Justice Department Appeals Court Ruling On New York iPhone Encryption, Asks Judge To Review Case
Mar 08, 2016 01:09 AM EST
The Justice Department has appealed the court ruling on New York City about unlocking an iPhone used for drug transactions. The judge, a new one handling the case, is being asked to review the case and possibly reverse the ruling given earlier.
Magistrate James Orenstein concluded that prosecutors lacked legal authority in order to force Apple Inc. to help investigators in the unlocking of an iPhone of a drug dealer, The Wall Street Journal reported.
This comes in the heels of Apple vs. the FBI, a case wherein law enforcement authorities are ordering the tech giant to help unlock the iPhone of one of the San Bernardino shooters, Syed Rizwan Farook, who killed 14 and wounded 22 last December 2, CNET reported. The FBI argues that they just want the password to be disabled as ten wrong guesses for the passcode equate to data being erased. They believe that the phone has valuable information to close a time gap during the shooting.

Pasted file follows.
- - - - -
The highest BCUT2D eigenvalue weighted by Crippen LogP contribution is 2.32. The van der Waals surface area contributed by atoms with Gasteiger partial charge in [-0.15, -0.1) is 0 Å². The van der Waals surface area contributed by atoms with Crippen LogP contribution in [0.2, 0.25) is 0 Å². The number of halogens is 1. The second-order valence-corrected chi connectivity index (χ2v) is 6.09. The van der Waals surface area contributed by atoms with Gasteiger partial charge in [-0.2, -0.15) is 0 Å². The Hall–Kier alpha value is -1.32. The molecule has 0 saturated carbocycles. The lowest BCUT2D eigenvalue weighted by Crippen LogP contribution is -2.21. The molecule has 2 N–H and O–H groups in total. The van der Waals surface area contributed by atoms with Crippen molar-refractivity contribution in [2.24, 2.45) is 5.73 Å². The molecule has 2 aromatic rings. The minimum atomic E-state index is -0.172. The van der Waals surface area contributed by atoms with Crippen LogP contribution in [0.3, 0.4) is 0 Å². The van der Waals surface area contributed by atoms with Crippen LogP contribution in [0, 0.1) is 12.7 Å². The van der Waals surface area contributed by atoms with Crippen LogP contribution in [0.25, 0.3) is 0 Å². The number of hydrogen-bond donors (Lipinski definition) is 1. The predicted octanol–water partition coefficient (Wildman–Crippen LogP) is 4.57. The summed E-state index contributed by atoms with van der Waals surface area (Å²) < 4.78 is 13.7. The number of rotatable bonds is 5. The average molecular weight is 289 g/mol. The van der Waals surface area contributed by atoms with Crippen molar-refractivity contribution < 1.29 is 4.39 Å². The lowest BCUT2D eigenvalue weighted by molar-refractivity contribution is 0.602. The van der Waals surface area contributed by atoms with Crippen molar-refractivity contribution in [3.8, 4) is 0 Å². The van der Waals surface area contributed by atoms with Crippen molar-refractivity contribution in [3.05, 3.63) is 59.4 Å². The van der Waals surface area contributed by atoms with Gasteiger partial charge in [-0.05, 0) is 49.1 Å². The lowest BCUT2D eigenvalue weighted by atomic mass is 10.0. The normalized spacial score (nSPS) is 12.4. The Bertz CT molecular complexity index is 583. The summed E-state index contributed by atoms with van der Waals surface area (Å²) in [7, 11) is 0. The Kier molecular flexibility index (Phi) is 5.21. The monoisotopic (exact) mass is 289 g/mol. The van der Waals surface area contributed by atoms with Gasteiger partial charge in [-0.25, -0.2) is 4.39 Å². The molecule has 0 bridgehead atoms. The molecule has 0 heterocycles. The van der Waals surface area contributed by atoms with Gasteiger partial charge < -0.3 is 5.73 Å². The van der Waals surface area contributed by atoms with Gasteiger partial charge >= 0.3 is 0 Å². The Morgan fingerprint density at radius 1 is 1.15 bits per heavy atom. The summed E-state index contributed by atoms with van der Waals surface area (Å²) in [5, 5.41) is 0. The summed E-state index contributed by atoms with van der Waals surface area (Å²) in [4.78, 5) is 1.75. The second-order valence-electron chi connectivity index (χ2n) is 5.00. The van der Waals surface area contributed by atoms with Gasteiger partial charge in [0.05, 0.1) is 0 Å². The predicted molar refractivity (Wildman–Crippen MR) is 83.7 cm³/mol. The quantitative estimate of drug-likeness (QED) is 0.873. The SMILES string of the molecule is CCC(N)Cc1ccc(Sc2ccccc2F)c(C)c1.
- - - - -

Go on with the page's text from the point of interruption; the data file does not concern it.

In the New York case, prosecutors have asked U.S. District Judge Margo Brodie to review their case and grant them the court order that was denied by Orenstein. The federal prosecutors contest that the case does not upend the balance between privacy and security, which Apple has been pointing out in the FBI case.
Orenstein pointed out in the ruling last week that the Justice Department's usage of the All Writs Act to force Apple to help open the smartphone was an "unconstitutional overreach." However, the prosecutors argue that Orenstein overlooked the details about the drug case. Also, this Brooklyn case concerns an iPhone that is of an older operating system. They argue that this operating system has been used multiple times in the past to assist investigators, Fox News reported.
This is not the first time that Apple has been asked to do such but they started resisting late last year. Past efforts to have Apple help in investigations regarding iPhone or other Apple products have been approved by judges.